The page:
Business this week

The IMF urged governments in rich countries to step up spending on investment, pointing out that, even before covid-19, public-investment-to-GDP ratios were declining. The rates of return from spending on adaptation to climate change in particular are often greater than 100%, it said. Meanwhile, Kristalina Georgieva, the IMF’s managing director, described the path to economic recovery after the pandemic as “the long ascent—a difficult climb that will be long, uneven and uncertain. And prone to setbacks.”

The covid economy

Jerome Powell, the chairman of the Federal Reserve, once again called for more fiscal stimulus measures. He described the policy risks of supporting the American economy as asymmetric: providing too little help will be worse than providing too much. Donald Trump said he would not agree to a stimulus package until after the election. Employers created 661,000 jobs in September, a much smaller number than in each of the previous four months, when firms rehired as lockdowns eased. See article.

OurCrowd, an investment platform based in Jerusalem, struck a partnership with a business-development company backed by Al Naboodah Investments of Dubai. It is the first big alliance between investment firms in Israel and the United Arab Emirates after the recent normalisation of relations between the two countries.

There was more consolidation in the payments industry with the announcement that Nexi, Italy’s biggest provider of digital payments, would buy SIA, a smaller rival that is owned by the Italian government. Through a development bank, the government will retain a 25% stake.

Companies aiming to increase staff diversity may be drawing more legal scrutiny from the American government. Microsoft and Wells Fargo, who have both promised to double their number of black executives, were both contacted by the Department of Labour recently to inquire whether their plans comply with laws that forbid hiring practices based on race.

America’s Supreme Court heard arguments from Google and Oracle in a closely watched case concerning how copyright law should apply to computer code. Oracle argues that Google unlawfully reused parts of Java, a programming language, in its Android smartphones. Google retorts that such reuse has been common industry practice for decades, and is vital for interoperability between software. A lower court’s ruling in Oracle’s favour in 2018 alarmed the rest of the tech industry, which mostly takes Google’s side.


A committee in America’s House of Representatives accused Amazon, Apple, Facebook and Google of exploiting their monopoly power, comparing them to oil and railway tycoons in the 19th century, and recommended sweeping reforms to antitrust laws. That could spell trouble for the tech giants if the Democrats win both chambers of Congress next month. See article.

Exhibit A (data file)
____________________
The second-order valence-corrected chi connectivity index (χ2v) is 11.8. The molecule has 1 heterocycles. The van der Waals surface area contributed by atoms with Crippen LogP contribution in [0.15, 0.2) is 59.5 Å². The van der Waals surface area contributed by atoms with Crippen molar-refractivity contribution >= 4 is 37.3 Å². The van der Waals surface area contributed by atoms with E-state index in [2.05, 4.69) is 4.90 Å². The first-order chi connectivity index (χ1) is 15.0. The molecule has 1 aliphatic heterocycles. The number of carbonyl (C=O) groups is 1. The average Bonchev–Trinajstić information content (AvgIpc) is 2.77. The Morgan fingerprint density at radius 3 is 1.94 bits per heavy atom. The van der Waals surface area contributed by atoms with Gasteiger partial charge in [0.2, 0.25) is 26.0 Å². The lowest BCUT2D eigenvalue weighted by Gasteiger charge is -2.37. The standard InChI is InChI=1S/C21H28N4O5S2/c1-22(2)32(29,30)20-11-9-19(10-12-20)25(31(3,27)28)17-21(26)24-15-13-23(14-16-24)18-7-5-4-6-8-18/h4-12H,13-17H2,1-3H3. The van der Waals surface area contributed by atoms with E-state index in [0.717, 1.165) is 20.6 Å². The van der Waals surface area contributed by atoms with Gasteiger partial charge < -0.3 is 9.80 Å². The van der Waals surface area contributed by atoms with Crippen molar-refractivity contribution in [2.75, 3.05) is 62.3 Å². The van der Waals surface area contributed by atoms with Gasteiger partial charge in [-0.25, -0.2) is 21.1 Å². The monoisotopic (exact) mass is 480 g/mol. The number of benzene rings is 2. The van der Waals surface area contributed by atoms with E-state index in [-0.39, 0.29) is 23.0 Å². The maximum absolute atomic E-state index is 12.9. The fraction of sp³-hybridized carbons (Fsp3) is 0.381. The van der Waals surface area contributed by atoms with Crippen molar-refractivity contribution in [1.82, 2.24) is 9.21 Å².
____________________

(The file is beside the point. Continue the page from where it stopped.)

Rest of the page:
Boeing’s annual outlook for the overall aerospace industry forecast an 11% drop in demand for commercial planes over the next decade, compared with last year’s forecast. Over the next 20 years, it predicts passenger-traffic growth will return to pre-pandemic levels of 4% a year.

Walmart at last found a buyer for Asda, a British supermarket chain that it bought in 1999 and has been trying to sell for more than two years. The new owner in the £6.8bn ($8.7bn) deal is a consortium led by Zuber and Mohsin Issa. The brothers run EG Group, which operates petrol stations and food concessions across ten countries, and owns many Kentucky Fried Chicken franchises in Britain.

Bristol-Myers Squibb made another big acquisition, agreeing to pay $13.1bn for MyoKardia, a clinical-stage biopharmaceutical company specialising in treatments for heart disease. Last year Bristol-Myers Squibb bought Celgene for $90bn, one of the largest-ever deals in the drug industry.

Facebook said it had started to remove all pages across all its platforms that are linked to QAnon, a far-right conspiracy theory that thinks Donald Trump is battling a cabal of Satan-worshipping paedophiles. The company had been criticised for not doing enough to counter the surge in fake news from QAnon adherents.

Bond is back (well, next year)

Cineworld decided to close all its cinemas in America and Britain until next year, after the release date of “No Time To Die”, the next James Bond film, was again postponed, until April. Already struggling as social-distancing keeps the crowds away from its venues, Cineworld was banking on what would have been this year’s biggest box-office draw. Other films have been delayed, some have gone straight to streaming. Many in the industry believe lavish blockbusters need to be seen in cinemas first in order to create the all-important buzz. See article.

This article appeared in the The world this week section of the print edition under the headline "Business this week"

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